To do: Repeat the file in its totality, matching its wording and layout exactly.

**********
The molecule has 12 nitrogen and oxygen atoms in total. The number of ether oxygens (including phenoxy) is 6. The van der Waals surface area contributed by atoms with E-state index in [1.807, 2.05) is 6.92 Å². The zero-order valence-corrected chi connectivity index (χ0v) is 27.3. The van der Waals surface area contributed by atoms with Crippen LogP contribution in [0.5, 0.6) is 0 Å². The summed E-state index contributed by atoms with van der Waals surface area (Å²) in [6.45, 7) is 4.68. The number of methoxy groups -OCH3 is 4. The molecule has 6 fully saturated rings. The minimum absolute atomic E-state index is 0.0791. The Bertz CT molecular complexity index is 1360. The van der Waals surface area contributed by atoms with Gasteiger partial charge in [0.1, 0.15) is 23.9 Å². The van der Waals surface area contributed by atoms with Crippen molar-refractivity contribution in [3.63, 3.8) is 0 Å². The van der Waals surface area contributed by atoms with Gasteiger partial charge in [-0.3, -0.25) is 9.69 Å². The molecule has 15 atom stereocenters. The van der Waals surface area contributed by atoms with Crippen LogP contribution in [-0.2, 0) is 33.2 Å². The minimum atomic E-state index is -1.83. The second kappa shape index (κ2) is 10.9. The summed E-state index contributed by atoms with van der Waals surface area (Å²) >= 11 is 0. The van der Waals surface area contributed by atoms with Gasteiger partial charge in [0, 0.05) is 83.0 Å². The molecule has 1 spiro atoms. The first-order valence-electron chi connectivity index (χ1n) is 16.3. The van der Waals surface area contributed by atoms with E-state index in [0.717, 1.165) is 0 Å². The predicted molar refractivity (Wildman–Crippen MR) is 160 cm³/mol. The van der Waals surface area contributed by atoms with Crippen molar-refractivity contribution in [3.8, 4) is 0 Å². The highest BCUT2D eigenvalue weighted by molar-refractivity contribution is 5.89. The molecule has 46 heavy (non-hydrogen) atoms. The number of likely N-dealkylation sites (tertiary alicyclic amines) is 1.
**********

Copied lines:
The molecule has 12 nitrogen and oxygen atoms in total. The number of ether oxygens (including phenoxy) is 6. The van der Waals surface area contributed by atoms with E-state index in [1.807, 2.05) is 6.92 Å². The zero-order valence-corrected chi connectivity index (χ0v) is 27.3. The van der Waals surface area contributed by atoms with Crippen LogP contribution in [0.5, 0.6) is 0 Å². The summed E-state index contributed by atoms with van der Waals surface area (Å²) in [6.45, 7) is 4.68. The number of methoxy groups -OCH3 is 4. The molecule has 6 fully saturated rings. The minimum absolute atomic E-state index is 0.0791. The Bertz CT molecular complexity index is 1360. The van der Waals surface area contributed by atoms with Gasteiger partial charge in [0.1, 0.15) is 23.9 Å². The van der Waals surface area contributed by atoms with Crippen molar-refractivity contribution in [3.63, 3.8) is 0 Å². The van der Waals surface area contributed by atoms with Gasteiger partial charge in [-0.3, -0.25) is 9.69 Å². The molecule has 15 atom stereocenters. The van der Waals surface area contributed by atoms with Crippen LogP contribution in [-0.2, 0) is 33.2 Å². The minimum atomic E-state index is -1.83. The second kappa shape index (κ2) is 10.9. The summed E-state index contributed by atoms with van der Waals surface area (Å²) >= 11 is 0. The van der Waals surface area contributed by atoms with Gasteiger partial charge in [0, 0.05) is 83.0 Å². The molecule has 1 spiro atoms. The first-order valence-electron chi connectivity index (χ1n) is 16.3. The van der Waals surface area contributed by atoms with E-state index in [0.717, 1.165) is 0 Å². The predicted molar refractivity (Wildman–Crippen MR) is 160 cm³/mol. The van der Waals surface area contributed by atoms with Crippen molar-refractivity contribution in [3.8, 4) is 0 Å². The highest BCUT2D eigenvalue weighted by molar-refractivity contribution is 5.89. The molecule has 46 heavy (non-hydrogen) atoms. The number of likely N-dealkylation sites (tertiary alicyclic amines) is 1.